After meeting to discuss the future of Syrian troops in Lebanon, the presidents of the two countries issued the following statement:
Syrian troops have been in Lebanon since 1976
In response to an invitation by Syrian President Bashar al-Assad, Lebanese President Col Emile Lahoud has paid a visit to the Syrian Arab Republic at the head of an official delegation.
During the visit, the Syrian-Lebanese Higher Council held a meeting under the chairmanship of Presidents Assad and Lahoud, and in the presence of Nasri Khuri, secretary general of the Syrian-Lebanese Higher Council.
The two sides stressed that this meeting, which comes during these difficult circumstances and in view of the challenges that face the two countries, emphasises the determination of the two states to strengthen the march of co-operation and co-ordination between them and to continue implementing the articles of the treaty and the agreements signed within its framework accurately, with transparency, and in a manner that achieves the joint interests of the two countries.
The two sides pointed out their true determination to rectify any failure affecting this march within the framework of the joint establishments and services, which were established in accordance with this treaty, and which remains the sole legitimate and acceptable framework for handling difficulties and obstacles, and proposing visions on the future prospects for these relations, which should be translated on the ground through steps, projects, and conduct that reflect the historic, popular, social, economic, cultural, and political dimensions of these brotherly relations.
The two sides asserted that both countries are committed to the Taif Accord and its mechanisms, and the Brotherhood, Co-operation, and Co-ordination Treaty, and the agreements emanating from it.
They also renewed their adherence to the joint strategic constants in confronting the current and future challenges, and to endeavour to achieve a just and comprehensive peace based on the relative UN resolutions, the Madrid terms of reference, the principle of land for peace, and their respect for all the international legitimacy resolutions, including Resolution 1559.
They stressed the importance of implementing these resolutions away from selectivity and double standards.
After that, the conferees moved to discussing the time schedule proposed by secretary general of the Syrian-Lebanese Higher Council in view of the report that he presented.
In light of the discussions, the following has been decided:
Based on Taif Accord and Article 4 of the Brotherhood, Co-operation, and Co-ordination Treaty signed between the two countries on 22 May 1992 and on the UN charter and out of respect for the resolutions of international legitimacy, the council has decided the following:
Withdrawing the Syrian Arab forces stationed in Lebanon to the Bekaa region and the western entrance to Bekaa at Zahr al-Baydar and to the Hamana-Mdayriz-Ayn Dara line by the end of March 2005.
Tasking the joint military committee with drawing up an agreement within one month at most after the withdrawal of the Syrian forces to Bekaa region in accordance with provision A. The agreement will fix the size and the duration of the presence of the Syrian forces in the above-mentioned areas, as well as the relations of these forces in their areas with the Lebanese State's authorities.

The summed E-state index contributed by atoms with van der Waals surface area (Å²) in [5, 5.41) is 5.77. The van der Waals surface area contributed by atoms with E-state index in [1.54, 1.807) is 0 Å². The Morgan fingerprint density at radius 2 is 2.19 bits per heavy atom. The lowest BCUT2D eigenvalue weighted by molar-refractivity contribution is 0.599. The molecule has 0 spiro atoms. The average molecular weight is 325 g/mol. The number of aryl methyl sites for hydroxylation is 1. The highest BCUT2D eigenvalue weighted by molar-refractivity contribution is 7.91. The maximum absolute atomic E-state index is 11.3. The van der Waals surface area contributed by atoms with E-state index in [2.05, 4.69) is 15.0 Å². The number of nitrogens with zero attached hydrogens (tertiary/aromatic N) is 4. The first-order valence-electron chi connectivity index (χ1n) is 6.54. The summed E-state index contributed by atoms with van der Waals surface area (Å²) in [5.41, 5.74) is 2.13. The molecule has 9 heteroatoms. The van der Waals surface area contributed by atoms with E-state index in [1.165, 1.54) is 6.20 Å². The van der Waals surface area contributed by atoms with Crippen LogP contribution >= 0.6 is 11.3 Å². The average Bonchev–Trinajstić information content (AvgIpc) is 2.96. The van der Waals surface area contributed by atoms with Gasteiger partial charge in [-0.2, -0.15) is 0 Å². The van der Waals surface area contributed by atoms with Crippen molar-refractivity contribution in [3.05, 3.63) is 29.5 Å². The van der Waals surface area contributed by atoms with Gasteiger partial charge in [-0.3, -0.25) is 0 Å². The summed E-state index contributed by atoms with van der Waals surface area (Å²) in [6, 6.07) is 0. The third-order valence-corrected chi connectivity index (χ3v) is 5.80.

When the agreed-upon duration of the presence of the Syrian forces under provision B expires, the two Syrian and Lebanese governments will agree upon the withdrawal of the remaining Syrian Arab forces.
Based on the provisions of Article Six of the Brotherhood, Co-operation, and Co-ordination Treaty, the council has decided the following:
Inviting the Follow-up and Co-ordination Commission to meet as soon as possible under the co-chairmanship of the two countries' prime ministers to follow up the work of all the joint ministerial committees and to acquaint itself with what has been implemented during the previous stage and to approve it. The commission will also hold a meeting every six months.
Inviting the Defence and Security Affairs Committee to meet as soon as possible to reform the two defence and security committees, the two military and security follow-up committees, and the joint technical committees stipulated in the Defence and Security Agreement and to draw up an executive programme for the said agreement. The committees will also hold a meeting every three months.
Inviting the Foreign Affairs Committee to meet as soon as possible to set up a joint follow-up committee and to draw up a joint action programme in the face of the current challenges. The committee will hold a meeting every two months.
Inviting all the other joint ministerial committees, foremost of which is the Economic and Social Committee, to follow up its periodic meetings and tasking it if necessary to accelerate the implementation of the signed agreements and decisions on carrying out a series of joint projects.
Requesting the joint commission to draw up an executive programme for a joint agreement on labour and referring it to the Higher Council within three months for approval.
Requesting the joint Financial Committee to submit its study to the Higher Council regarding the possibility of establishing a unified customs wall within three months for approval.
Requesting the economic committee to submit its initial concept of the means and mechanisms of achieving an economic integration within three months for discussion.